In 43 AD, Lycia officially became part of the Roman Empire, but the Lycian League would persist for centuries longer.
Olympos was one of the largest cities of the Lycian league, with the earliest archaeological findings dating back to the 4th century BC. The city was named after nearby Mt. Olympos, which in turn was named after the famous Mt. Olympus in Greece. (The mountain is also known as Lycian Olympos or Tahtalı Dağı in Turkish.)
Today, scattered throughout Olympos are ruins from Hellenistic, Roman and Byzantine times. Interestingly, like nearby Phaselis, the city was victim to frequent pirate attacks. And it was even under a full-blown pirate occupation for a couple years in 70 BC!
Later during the Middle Ages, groups like the Venetians and Genoese would even built fortresses here. But ultimately, the city was abandoned in the 15th century, with the Ottomans never taking an interest in the town.
EXPLORING OLYMPOS: Both the ruins and the Mediterranean coast are situated to the east of the modern tourist town. You’ll need to pass through the ticket gate each time you want to access the ruins area and then the beach.
Conveniently, you can buy a multiple-entry pass, which allows up to 10 visits to the ruins/beach. At the time of my trip it cost 40 TL.
If you’re staying in neighboring Çıralı, the only way to access the ruins is to walk several kilometers down the coast! (See more below.)
Byzantine Ruins / North Necroplis Street
Entering the archaeological zone, you’ll encounter Byzantine-era ruins on either side of you. On the right-hand (south) side of the central avenue are the remains of a formerly elaborate church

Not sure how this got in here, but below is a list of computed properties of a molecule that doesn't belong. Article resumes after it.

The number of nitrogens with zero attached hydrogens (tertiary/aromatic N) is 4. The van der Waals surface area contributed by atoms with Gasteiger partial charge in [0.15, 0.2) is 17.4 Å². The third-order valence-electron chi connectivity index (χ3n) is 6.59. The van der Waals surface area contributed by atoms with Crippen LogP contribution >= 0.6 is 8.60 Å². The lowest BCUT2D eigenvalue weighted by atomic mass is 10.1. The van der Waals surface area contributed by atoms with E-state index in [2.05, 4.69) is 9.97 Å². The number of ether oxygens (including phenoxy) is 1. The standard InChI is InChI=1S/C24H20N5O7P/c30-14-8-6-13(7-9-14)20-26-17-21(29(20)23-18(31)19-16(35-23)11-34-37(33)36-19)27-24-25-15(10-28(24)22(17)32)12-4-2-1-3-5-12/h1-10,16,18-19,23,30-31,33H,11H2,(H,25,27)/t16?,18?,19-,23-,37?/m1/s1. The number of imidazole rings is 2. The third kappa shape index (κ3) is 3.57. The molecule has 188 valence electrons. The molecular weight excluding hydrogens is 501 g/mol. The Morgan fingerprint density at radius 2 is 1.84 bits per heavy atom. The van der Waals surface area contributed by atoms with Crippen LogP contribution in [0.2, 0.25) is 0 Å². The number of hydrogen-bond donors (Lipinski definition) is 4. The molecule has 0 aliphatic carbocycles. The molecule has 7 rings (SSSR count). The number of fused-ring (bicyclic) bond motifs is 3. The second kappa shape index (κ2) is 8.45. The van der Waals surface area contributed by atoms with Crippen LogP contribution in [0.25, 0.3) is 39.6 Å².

Built in the 5th or 6th century AD, it was originally a three-aisled basilica with an atrium and annex to the north. As it’s situated by a large necropolis, archaeologists have dubbed it the Necropolis Church.
Nearby are a series of connected buildings that archaeologists call the Entrance Complex. Consisting of 11 rooms in total, the complex also likely had additional stories. It was probably used for trade, storage and also as a residence.
While the central road will take you directly to the beach, don’t miss a walk down the northern ‘Necropolis Street’ at some point.
As the name suggests, the area was used as a necropolis from the 1st-3rd centuries AD. But from around the 4th century, inhabitants decided to build residences here, with many structures built right over existing sarcophagi!
There are a lot of old houses to explore in the area, though little remains except for the walls. You can, however, see a few sarcophagi inside some of the houses. In total, archaeologists have found over 100 graves.
Many of the buildings here were large, multistory houses complete with large courtyards.